... 15. Seeks to better understand the lived experiences of first responders (Duarte et al., 2006;Haddock et al., 2015;Rutkow, 2011). 16. ...
... T. Patterson, 2003). 2. Is aware that there is a complex nature of stressors faced by first responder families, including factors related to separation and relocation (Duarte et al., 2006). 3. Understands the high level of adaptation and resiliency skills that are beneficial for families to meet the common demands of the lifestyle, including stress, uncertainty, and frequent separations (Miller, 2007) . ...
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The intention of the BPCFRP is to provide a research-based framework to help counselors who work with first responders. The referenced practices are intended to be used as a guideline and resource to assist and promote the effectiveness of counselors working with first responders. The described practices are referred to as “best practices,” meaning that they are presented as examples of desirable practices in this area. This is one model. It is not necessarily the only effective model. These best practices are not presented as requirements. We recognize that there can be other effective approaches to working with first responders. We hope you find this document to be a useful resource.
... Research following the World Trade Center attacks indicated children of paramedics experienced vicarious traumatic stress symptoms, such as repetitive traumatic play, separation anxiety, difficulties with sleep, and behaviour problems [15]. Children of paramedics who responded to the World Trade Center attacks experienced more problems than children of police officers and firefighters, suggesting differences may exist among PSP groups [16]. Many more children (18.9%) from families with a paramedic met criteria for posttraumatic stress disorder (PTSD) than did children from families with police officers (10.6%), firefighters (5.6%), or no PSP (10.1%) [16]. ...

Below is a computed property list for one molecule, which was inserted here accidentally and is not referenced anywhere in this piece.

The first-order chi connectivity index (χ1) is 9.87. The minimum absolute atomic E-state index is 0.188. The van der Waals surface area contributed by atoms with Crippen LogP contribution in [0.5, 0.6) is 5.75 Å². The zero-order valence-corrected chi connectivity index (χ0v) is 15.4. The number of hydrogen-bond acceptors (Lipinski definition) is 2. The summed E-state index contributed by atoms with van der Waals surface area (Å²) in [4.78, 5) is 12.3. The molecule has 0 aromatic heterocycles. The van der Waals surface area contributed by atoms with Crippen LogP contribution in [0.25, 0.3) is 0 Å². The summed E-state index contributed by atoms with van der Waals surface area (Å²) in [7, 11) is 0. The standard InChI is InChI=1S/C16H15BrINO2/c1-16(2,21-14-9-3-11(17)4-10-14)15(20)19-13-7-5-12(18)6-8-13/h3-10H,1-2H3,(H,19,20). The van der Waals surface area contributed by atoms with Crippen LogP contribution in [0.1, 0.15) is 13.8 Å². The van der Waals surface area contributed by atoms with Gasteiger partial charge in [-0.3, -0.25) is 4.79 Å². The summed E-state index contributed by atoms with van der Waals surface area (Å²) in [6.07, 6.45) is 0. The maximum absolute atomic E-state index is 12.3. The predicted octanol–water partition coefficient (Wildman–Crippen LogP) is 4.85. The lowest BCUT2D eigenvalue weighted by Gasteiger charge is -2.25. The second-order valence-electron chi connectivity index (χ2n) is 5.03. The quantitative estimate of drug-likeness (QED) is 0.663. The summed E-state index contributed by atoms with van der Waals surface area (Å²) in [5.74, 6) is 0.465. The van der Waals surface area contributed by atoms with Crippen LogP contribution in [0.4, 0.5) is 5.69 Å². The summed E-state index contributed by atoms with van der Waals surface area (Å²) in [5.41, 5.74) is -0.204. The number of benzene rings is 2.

... Children of paramedics who responded to the World Trade Center attacks experienced more problems than children of police officers and firefighters, suggesting differences may exist among PSP groups [16]. Many more children (18.9%) from families with a paramedic met criteria for posttraumatic stress disorder (PTSD) than did children from families with police officers (10.6%), firefighters (5.6%), or no PSP (10.1%) [16]. Similarly, children with paramedic family members had higher prevalence of probable major depressive disorder than children in families with police officers, firefighters, or no PSP following the World Trade Center attacks [17]. ...
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Public safety personnel (PSP) often experience stress due to their occupational demands that affect the family environment (e.g., work-family conflict, marital breakdown, disruption to home routines, and holidays). A substantial base of research has focused on the impact of PSP work on the marital relationship, but fewer studies have focused specifically on children’s functioning within PSP families. The current study investigated mental health, well-being, and functioning among children of PSP in Canada, as reported by PSP. Data were collected between 2016 and 2017 as part of a large pan-Canadian study of PSP. Participants (n = 2092; 72.5% women) were PSP parents who responded to questions about their 4- to 17-year-old children. Overall, a substantial proportion of PSP parents reported their children have at least some difficulties with sadness (15.4%), worries and fear (22.0%), disobedience or anger (22.0%), attention (21.0%), and friendships (11.4%). Firefighters reported the fewest problems among their children compared to other PSP groups. Almost 40% of participants indicated that their child’s problems were related to their work as a PSP. The results highlight the need to find ways to identify children that are struggling and provide support to those families. Organizations and PSP leadership should develop and prioritize efforts to support families of PSP members, with the likely outcome of enhancing PSP member well-being.
... In a review of disaster research on children, there were no other census-based 9/11 children studies identified [14]. Second, the sample size of the WTCHR children exceeded that of most other 9/11 children disaster studies, with the exception of a series of cross-sectional studies based on self-reported information collected from a New York City wide sample of 8236 public school attendees enrolled in 4th to 12th grade [15][16][17][18]. That study data did not include information necessary for continued follow-up. ...